What we’re see­ing in this time peri­od right now and the emer­gence of a more…a more com­pli­cat­ed nar­ra­tive is what’s hap­pen­ing, actu­al­ly. So, in the 80s and 90s what we saw was a divest­ment in the pub­lic safe­ty net. There were tremen­dous gains made by Black peo­ple and their allies in the Civil Rights Movement. So the 60s, 70s we saw a lot of real­ly incred­i­ble gains. We saw the Black lib­er­a­tion strug­gle in the United States as well as around the world real­ly move a pro­found human rights agen­da, and real­ly have some very con­crete wins.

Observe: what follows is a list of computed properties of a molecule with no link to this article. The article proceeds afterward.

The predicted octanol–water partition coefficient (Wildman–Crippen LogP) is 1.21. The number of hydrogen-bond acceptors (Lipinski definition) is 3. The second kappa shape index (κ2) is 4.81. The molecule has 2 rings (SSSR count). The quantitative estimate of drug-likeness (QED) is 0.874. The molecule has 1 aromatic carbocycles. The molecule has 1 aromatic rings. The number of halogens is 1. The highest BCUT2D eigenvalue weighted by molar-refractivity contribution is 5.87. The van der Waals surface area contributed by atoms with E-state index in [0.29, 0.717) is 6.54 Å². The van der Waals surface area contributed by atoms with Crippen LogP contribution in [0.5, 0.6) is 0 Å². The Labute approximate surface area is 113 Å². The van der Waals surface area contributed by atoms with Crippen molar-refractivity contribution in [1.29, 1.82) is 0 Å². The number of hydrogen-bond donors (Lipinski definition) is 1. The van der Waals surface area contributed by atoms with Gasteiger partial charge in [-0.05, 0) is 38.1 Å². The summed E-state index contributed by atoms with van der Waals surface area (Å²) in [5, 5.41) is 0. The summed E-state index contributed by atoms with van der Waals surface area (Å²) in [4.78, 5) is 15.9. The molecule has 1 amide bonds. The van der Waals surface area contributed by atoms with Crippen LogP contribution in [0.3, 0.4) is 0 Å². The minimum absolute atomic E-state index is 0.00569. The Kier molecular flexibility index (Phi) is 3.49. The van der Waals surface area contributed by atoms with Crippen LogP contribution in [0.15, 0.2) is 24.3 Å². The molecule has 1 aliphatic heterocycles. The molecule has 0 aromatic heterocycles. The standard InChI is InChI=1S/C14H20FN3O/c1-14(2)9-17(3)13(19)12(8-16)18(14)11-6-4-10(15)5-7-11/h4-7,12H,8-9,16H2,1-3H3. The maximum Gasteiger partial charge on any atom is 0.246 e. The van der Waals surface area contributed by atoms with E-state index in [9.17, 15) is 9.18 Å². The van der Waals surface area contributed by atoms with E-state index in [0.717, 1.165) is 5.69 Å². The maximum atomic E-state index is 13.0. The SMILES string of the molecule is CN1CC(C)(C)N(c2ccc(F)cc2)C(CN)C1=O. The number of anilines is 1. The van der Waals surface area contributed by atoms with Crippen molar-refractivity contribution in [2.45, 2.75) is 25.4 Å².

Unfortunately what hap­pened was that in the 80s and then the 90s, there was a con­cert­ed effort to under­mine the gains that Black peo­ple and their allies made. And so we saw the divest­ment in the pub­lic safe­ty net. So, real­ly key and impor­tant infra­struc­ture for Black and oth­er poor com­mu­ni­ties across the United States to get equal foot­ing in the US—we saw that gut­ted. We saw a crim­i­nal­iza­tion of pover­ty emerge. So peo­ple were being demo­nized for being poor. They were being attacked for being poor. And they weren’t giv­en the resources to get out of pover­ty, right, so they weren’t giv­en the chance.